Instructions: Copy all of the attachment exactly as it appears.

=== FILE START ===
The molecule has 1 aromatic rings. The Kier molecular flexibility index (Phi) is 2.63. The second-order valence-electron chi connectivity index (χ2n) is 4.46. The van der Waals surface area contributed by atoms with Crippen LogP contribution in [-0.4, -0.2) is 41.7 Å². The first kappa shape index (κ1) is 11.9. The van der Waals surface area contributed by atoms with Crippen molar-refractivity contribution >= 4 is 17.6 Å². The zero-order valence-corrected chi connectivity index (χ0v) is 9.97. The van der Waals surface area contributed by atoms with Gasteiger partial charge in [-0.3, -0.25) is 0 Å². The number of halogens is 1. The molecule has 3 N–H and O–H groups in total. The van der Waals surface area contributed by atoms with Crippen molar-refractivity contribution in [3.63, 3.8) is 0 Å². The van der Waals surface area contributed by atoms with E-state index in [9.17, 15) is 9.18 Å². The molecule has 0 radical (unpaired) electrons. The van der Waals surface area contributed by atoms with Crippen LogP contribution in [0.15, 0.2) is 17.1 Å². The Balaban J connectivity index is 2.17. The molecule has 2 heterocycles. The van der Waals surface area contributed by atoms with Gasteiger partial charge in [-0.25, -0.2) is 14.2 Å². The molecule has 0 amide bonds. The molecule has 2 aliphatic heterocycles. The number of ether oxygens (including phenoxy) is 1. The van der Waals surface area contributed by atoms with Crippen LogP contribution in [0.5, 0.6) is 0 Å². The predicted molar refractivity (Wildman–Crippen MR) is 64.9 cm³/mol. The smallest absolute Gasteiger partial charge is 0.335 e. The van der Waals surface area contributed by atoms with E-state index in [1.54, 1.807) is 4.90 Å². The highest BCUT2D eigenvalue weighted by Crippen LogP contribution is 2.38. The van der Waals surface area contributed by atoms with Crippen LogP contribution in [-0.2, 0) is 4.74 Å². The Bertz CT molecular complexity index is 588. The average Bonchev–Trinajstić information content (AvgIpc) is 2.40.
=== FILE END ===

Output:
The molecule has 1 aromatic rings. The Kier molecular flexibility index (Phi) is 2.63. The second-order valence-electron chi connectivity index (χ2n) is 4.46. The van der Waals surface area contributed by atoms with Crippen LogP contribution in [-0.4, -0.2) is 41.7 Å². The first kappa shape index (κ1) is 11.9. The van der Waals surface area contributed by atoms with Crippen molar-refractivity contribution >= 4 is 17.6 Å². The zero-order valence-corrected chi connectivity index (χ0v) is 9.97. The van der Waals surface area contributed by atoms with Gasteiger partial charge in [-0.3, -0.25) is 0 Å². The number of halogens is 1. The molecule has 3 N–H and O–H groups in total. The van der Waals surface area contributed by atoms with Crippen molar-refractivity contribution in [3.63, 3.8) is 0 Å². The van der Waals surface area contributed by atoms with E-state index in [9.17, 15) is 9.18 Å². The molecule has 0 radical (unpaired) electrons. The van der Waals surface area contributed by atoms with Crippen LogP contribution in [0.15, 0.2) is 17.1 Å². The Balaban J connectivity index is 2.17. The molecule has 2 heterocycles. The van der Waals surface area contributed by atoms with Gasteiger partial charge in [-0.25, -0.2) is 14.2 Å². The molecule has 0 amide bonds. The molecule has 2 aliphatic heterocycles. The number of ether oxygens (including phenoxy) is 1. The van der Waals surface area contributed by atoms with Crippen LogP contribution in [0.5, 0.6) is 0 Å². The predicted molar refractivity (Wildman–Crippen MR) is 64.9 cm³/mol. The smallest absolute Gasteiger partial charge is 0.335 e. The van der Waals surface area contributed by atoms with E-state index in [1.54, 1.807) is 4.90 Å². The highest BCUT2D eigenvalue weighted by Crippen LogP contribution is 2.38. The van der Waals surface area contributed by atoms with Crippen LogP contribution in [-0.2, 0) is 4.74 Å². The Bertz CT molecular complexity index is 588. The average Bonchev–Trinajstić information content (AvgIpc) is 2.40.